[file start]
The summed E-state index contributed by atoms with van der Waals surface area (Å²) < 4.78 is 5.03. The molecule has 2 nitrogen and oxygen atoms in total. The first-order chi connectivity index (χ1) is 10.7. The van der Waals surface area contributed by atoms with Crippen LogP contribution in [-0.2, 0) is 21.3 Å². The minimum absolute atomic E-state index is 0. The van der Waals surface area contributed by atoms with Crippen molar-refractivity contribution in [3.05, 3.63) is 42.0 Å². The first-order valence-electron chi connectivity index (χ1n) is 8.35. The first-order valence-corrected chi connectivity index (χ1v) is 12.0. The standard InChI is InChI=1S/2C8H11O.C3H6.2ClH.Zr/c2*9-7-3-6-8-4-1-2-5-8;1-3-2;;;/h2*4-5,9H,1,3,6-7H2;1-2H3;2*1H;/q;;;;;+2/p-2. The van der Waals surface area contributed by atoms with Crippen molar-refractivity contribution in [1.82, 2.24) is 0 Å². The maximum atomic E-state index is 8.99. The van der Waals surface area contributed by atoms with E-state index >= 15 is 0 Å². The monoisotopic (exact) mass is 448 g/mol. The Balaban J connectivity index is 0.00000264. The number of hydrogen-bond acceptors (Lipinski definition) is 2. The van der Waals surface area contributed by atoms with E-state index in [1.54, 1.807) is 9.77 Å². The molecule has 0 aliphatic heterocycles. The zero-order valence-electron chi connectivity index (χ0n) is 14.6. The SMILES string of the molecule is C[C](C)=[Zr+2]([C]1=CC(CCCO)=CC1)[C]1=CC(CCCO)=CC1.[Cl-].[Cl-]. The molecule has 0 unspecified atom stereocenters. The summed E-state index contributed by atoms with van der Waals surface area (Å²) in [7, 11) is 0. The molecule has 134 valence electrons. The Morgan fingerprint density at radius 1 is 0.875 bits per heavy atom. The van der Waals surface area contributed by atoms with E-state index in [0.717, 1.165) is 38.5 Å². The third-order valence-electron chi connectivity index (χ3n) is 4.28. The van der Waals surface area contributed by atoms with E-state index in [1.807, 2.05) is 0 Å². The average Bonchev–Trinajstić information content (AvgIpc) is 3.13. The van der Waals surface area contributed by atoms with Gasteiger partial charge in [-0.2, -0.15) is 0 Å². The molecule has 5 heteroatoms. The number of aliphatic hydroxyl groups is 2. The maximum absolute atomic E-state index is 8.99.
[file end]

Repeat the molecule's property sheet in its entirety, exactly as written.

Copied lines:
The summed E-state index contributed by atoms with van der Waals surface area (Å²) < 4.78 is 5.03. The molecule has 2 nitrogen and oxygen atoms in total. The first-order chi connectivity index (χ1) is 10.7. The van der Waals surface area contributed by atoms with Crippen LogP contribution in [-0.2, 0) is 21.3 Å². The minimum absolute atomic E-state index is 0. The van der Waals surface area contributed by atoms with Crippen molar-refractivity contribution in [3.05, 3.63) is 42.0 Å². The first-order valence-electron chi connectivity index (χ1n) is 8.35. The first-order valence-corrected chi connectivity index (χ1v) is 12.0. The standard InChI is InChI=1S/2C8H11O.C3H6.2ClH.Zr/c2*9-7-3-6-8-4-1-2-5-8;1-3-2;;;/h2*4-5,9H,1,3,6-7H2;1-2H3;2*1H;/q;;;;;+2/p-2. The van der Waals surface area contributed by atoms with Crippen molar-refractivity contribution in [1.82, 2.24) is 0 Å². The maximum atomic E-state index is 8.99. The van der Waals surface area contributed by atoms with E-state index >= 15 is 0 Å². The monoisotopic (exact) mass is 448 g/mol. The Balaban J connectivity index is 0.00000264. The number of hydrogen-bond acceptors (Lipinski definition) is 2. The van der Waals surface area contributed by atoms with E-state index in [1.54, 1.807) is 9.77 Å². The molecule has 0 aliphatic heterocycles. The zero-order valence-electron chi connectivity index (χ0n) is 14.6. The SMILES string of the molecule is C[C](C)=[Zr+2]([C]1=CC(CCCO)=CC1)[C]1=CC(CCCO)=CC1.[Cl-].[Cl-]. The molecule has 0 unspecified atom stereocenters. The summed E-state index contributed by atoms with van der Waals surface area (Å²) in [7, 11) is 0. The molecule has 134 valence electrons. The Morgan fingerprint density at radius 1 is 0.875 bits per heavy atom. The van der Waals surface area contributed by atoms with E-state index in [0.717, 1.165) is 38.5 Å². The third-order valence-electron chi connectivity index (χ3n) is 4.28. The van der Waals surface area contributed by atoms with E-state index in [1.807, 2.05) is 0 Å². The average Bonchev–Trinajstić information content (AvgIpc) is 3.13. The van der Waals surface area contributed by atoms with Gasteiger partial charge in [-0.2, -0.15) is 0 Å². The molecule has 5 heteroatoms. The number of aliphatic hydroxyl groups is 2. The maximum absolute atomic E-state index is 8.99.